If your daughter had to be booked and fingerprinted for her first offense, then you can expect that the state will know about her first offense when she appears in court on Monday. Nevertheless, because she was not convicted of that first offense, even if they are aware of it, this would be treated as her first offense.
I don't know the merits of the case against her. It may be that with a lawyer, she can get the MIC dismissed. Even though this is not a very serious crime, criminal cases can have lifetime repercussions if handled incorrectly in court. If the case is not dismissed a typical plea offer for something like this is a diversion program. That is a special form of probation whereby a defendant is supervised, must refrain from alcohol, must pay fines, do community service, get anti-alcohol classes/treatment/counseling, depending on what's needed, and must stay out of further difficulty with the law. If she can do all that successfully, the charge against her will be dismissed and she won't have to carry a conviction on her record.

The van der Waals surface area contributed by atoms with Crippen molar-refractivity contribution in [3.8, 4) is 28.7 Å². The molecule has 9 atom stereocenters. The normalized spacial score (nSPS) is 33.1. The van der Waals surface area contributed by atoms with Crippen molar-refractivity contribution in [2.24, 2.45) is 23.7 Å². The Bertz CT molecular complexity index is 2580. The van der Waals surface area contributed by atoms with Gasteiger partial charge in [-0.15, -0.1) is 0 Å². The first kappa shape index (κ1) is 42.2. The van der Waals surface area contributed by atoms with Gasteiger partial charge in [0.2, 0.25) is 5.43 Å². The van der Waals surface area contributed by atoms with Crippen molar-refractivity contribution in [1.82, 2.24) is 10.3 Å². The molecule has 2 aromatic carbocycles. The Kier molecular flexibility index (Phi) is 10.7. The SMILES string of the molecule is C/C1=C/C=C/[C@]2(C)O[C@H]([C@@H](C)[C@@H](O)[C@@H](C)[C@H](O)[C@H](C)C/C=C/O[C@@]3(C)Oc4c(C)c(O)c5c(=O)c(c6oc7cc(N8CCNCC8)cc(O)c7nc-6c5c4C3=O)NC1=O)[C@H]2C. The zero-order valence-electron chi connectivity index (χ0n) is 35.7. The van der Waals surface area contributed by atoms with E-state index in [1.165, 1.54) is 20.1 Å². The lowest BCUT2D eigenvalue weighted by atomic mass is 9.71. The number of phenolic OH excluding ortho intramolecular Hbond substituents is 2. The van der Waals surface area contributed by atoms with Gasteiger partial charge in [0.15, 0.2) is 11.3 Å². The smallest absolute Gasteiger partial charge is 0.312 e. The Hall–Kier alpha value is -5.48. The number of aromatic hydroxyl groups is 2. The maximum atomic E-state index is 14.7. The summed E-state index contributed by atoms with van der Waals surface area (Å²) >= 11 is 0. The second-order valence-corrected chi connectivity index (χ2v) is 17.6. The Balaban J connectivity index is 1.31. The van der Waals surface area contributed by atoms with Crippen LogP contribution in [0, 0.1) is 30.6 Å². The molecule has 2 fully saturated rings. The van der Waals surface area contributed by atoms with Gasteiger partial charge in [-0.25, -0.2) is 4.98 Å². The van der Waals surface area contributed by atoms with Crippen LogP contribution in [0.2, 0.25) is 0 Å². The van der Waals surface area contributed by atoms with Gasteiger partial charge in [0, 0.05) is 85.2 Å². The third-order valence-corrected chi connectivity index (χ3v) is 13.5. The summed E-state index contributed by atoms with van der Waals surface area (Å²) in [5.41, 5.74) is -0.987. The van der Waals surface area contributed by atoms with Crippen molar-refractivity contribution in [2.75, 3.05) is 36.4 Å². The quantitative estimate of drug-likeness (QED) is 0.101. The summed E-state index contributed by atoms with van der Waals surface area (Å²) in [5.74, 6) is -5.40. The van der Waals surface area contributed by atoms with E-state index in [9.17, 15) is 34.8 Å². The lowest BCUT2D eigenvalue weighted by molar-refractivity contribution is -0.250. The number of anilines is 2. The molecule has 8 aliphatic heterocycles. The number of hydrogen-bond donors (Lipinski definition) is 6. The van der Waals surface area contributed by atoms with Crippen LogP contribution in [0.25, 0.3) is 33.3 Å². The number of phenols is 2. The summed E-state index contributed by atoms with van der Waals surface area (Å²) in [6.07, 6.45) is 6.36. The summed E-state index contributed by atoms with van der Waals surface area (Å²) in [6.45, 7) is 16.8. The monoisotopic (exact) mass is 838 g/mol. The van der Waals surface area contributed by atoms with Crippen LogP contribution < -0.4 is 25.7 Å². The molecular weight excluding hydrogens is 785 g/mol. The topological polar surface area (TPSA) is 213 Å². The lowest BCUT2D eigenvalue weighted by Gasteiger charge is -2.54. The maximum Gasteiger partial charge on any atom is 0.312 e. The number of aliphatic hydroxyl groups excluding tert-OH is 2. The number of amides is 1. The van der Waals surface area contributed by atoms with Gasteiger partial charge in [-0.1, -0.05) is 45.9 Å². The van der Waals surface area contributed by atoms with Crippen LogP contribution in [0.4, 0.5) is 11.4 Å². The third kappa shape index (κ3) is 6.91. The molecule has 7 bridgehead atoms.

The interesting thing is that she may also be eligible for this in Tempe as well, because the Tempe matter was her first rather than her second arrest. So she's not in bad shape to come out of this without a criminal record. But despite her eligibility for the program I mentioned above, the participants in the program are selected by the prosecutor and are at his discretion. So again, it's good to have a lawyer for her because a favorable outcome may have to be negotiated, and it's best to leave plea bargaining to a pro.